Pimples develop as a result of the pores of our skin being blocked by dead skin cells, sebum and other debris. The sebaceous gland continues to produce sebum and build up under the blockage, allowing bacteria to grow in the area, resulting in inflammation, infection and pain. They can occur anywhere on the body, including the penis.
Pimples can be left alone and usually resolve on their own without treatment. It is important to resist the urge to pop the pimples as this may lead to superimposed infection, scarring and hyperpigmentation. However, they may end up self erupting and discharge small amounts of pus. Treatments for pimples include topical over-the-counter creams such as benzoyl peroxide, antibiotic creams and, if more severe, oral antibiotics.
Folliculitis is an inflammation or infection of the hair follicles. It can occur anywhere on the body, including the penis, where it is frequently seen at the shaft or base of the penis, or the pubic area. Folliculitis tends to result from shaving, waxing or chafing of the hair follicles. The damage to the hair follicles allows bacteria to enter. Sometimes, ingrown hairs can also occur from hair removal treatments, eventually leading to folliculitis as well. Folliculitis can be painful and/or itchy. Treatment options include topical and/or oral antibiotics.
Genital warts are caused by the Human Papillomavirus (HPV). HPV is the most common sexually transmitted infection and can be spread via vaginal, oral or anal sex. They appear as flesh-coloured growths over the genitals that can cluster and resemble a cauliflower. Most of the time they do not have any symptoms but can sometimes itch. Bleeding can also occur during sexual intercourse.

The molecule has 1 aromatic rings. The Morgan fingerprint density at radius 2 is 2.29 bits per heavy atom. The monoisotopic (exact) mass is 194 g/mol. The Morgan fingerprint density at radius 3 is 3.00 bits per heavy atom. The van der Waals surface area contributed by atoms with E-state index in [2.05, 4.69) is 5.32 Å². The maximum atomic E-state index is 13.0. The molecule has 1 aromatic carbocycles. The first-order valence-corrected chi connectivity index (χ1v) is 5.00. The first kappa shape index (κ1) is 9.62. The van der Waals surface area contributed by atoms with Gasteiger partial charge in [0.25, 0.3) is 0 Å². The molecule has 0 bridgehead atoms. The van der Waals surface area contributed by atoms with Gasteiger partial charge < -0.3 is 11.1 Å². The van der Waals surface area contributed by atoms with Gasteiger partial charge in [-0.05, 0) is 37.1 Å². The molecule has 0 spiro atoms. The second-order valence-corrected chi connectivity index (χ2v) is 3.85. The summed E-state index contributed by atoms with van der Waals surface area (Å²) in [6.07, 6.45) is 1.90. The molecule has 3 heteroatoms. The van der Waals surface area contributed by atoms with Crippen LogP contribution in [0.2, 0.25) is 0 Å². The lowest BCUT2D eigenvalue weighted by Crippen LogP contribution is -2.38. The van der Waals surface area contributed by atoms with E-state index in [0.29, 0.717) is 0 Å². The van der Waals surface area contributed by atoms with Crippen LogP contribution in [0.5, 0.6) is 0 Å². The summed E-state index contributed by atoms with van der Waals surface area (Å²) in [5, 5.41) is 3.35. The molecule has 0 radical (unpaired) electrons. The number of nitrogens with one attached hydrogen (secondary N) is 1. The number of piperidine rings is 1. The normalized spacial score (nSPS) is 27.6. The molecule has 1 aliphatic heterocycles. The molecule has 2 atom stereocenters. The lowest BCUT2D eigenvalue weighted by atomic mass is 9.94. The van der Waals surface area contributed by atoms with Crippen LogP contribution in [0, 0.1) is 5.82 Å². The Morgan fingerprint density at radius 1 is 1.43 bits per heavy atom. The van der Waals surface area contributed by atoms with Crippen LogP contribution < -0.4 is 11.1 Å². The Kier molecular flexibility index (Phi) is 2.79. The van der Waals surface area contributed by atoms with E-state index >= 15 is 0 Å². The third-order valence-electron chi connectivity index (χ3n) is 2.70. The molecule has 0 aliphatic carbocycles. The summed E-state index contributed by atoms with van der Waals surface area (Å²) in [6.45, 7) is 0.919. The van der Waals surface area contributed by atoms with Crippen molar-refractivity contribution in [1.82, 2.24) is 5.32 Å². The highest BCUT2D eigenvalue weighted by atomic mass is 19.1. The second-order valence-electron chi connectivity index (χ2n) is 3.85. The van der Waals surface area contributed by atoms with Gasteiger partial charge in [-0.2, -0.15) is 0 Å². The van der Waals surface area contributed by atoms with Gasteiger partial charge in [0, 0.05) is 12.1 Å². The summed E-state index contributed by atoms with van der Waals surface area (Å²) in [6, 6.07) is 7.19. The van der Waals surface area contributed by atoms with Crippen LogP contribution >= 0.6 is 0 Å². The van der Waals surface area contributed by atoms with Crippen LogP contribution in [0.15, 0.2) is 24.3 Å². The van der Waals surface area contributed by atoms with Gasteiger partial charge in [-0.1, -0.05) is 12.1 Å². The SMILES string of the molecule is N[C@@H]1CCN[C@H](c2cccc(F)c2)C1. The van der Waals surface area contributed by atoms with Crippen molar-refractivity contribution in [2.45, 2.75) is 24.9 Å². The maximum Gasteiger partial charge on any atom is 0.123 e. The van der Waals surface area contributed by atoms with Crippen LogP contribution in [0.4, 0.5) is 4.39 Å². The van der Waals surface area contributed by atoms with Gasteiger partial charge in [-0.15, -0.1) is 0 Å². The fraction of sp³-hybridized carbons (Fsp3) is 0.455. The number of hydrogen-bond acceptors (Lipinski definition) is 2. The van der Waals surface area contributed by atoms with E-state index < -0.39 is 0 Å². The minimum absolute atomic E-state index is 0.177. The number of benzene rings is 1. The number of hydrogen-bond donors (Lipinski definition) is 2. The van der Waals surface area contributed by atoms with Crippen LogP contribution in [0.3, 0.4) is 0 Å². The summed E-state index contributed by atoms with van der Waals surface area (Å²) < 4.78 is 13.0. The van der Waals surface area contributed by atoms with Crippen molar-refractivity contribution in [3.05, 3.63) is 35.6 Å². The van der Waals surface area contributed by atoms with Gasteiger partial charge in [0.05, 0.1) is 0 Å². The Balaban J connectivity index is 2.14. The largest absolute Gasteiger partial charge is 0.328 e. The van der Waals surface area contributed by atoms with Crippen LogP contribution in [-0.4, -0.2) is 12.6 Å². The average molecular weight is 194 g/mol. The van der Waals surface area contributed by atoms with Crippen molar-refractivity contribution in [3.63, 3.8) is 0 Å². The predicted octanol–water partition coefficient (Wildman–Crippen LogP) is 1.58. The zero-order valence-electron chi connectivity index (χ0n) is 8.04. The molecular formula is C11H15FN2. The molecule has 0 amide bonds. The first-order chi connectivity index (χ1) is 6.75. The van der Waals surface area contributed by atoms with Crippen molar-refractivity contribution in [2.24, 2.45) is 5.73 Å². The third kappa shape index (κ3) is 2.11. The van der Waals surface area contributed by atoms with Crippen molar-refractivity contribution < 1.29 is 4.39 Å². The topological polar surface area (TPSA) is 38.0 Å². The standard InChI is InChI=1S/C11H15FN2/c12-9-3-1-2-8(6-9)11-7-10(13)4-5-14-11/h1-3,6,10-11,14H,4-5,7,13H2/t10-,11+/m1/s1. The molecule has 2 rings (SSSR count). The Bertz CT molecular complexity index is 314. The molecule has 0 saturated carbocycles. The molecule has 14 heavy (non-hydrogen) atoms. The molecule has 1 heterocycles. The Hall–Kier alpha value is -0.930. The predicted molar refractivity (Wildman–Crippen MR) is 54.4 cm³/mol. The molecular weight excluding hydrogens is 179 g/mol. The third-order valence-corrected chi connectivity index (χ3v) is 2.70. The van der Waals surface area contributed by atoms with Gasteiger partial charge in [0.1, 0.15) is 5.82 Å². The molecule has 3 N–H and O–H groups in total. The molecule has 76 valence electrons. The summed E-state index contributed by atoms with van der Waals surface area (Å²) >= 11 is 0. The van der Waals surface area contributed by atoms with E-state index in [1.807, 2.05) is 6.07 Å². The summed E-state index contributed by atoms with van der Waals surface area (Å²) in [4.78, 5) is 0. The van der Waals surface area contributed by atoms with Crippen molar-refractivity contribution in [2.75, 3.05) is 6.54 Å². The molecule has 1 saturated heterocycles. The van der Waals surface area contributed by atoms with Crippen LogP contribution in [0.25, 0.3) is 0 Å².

Left alone, the warts can remain the same or increase in size and number. They will disappear once the body has shed the virus completely, typically over a course of 1 to 2 years. Treatment options include topical medications such as imiquimod, cryotherapy and electrosurgery. Vaccines are available to help prevent HPV infection, consider getting a HPV vaccination.
READ: HPV Vaccination For Men
READ: Rapid HPV Testing
Genital herpes is caused by the Herpes Simplex Virus (HSV) and is a sexually transmitted infection. Itching of the penis is usually the first symptom, and can occur in other areas such as the scrotum, groin, buttocks and anus. Shortly after, tiny clusters of painful blisters develop, which can then rupture and form shallow ulcers with crusts. Other symptoms include painful urination, enlarged groin lymph nodes, fever and body aches. The virus can lie dormant in the body for years without causing any symptoms, therefore some people may not even be aware that they are infected.
Genital herpes can be diagnosed via swab testing of the lesions. When there are no symptoms, no treatment is required. Flares can be treated with oral and topical antiviral medications. There is unfortunately no cure for genital herpes, as the virus will permanently remain in the body.
READ: Rapid Herpes Testing
This is a benign infection of the skin caused by the Molluscum Contagiosum virus, resulting in painless, small, shiny pearl-shaped lesions. They can happen anywhere on the body as a result of physical contact, but when they occur on the genital area, it is usually as a result of sexual contact. The virus is thus spread via sexual contact, or even to another part of the person’s own body, from scratching the lesions and touching another part of the body. They can appear alone, or in clusters. They usually do not cause any symptoms, but can sometimes itch.
Left alone, the lesions will eventually disappear once the body has shed the virus completely, typically over a course of several months to a year. Treatment options include topical medications such as salicylic acid, cryotherapy, laser therapy and curettage.
In conclusion, do not panic if you notice white spots on your penis, as not all white spots require treatment. Speak to your doctor for advice on white spots or bumps and request for an examination.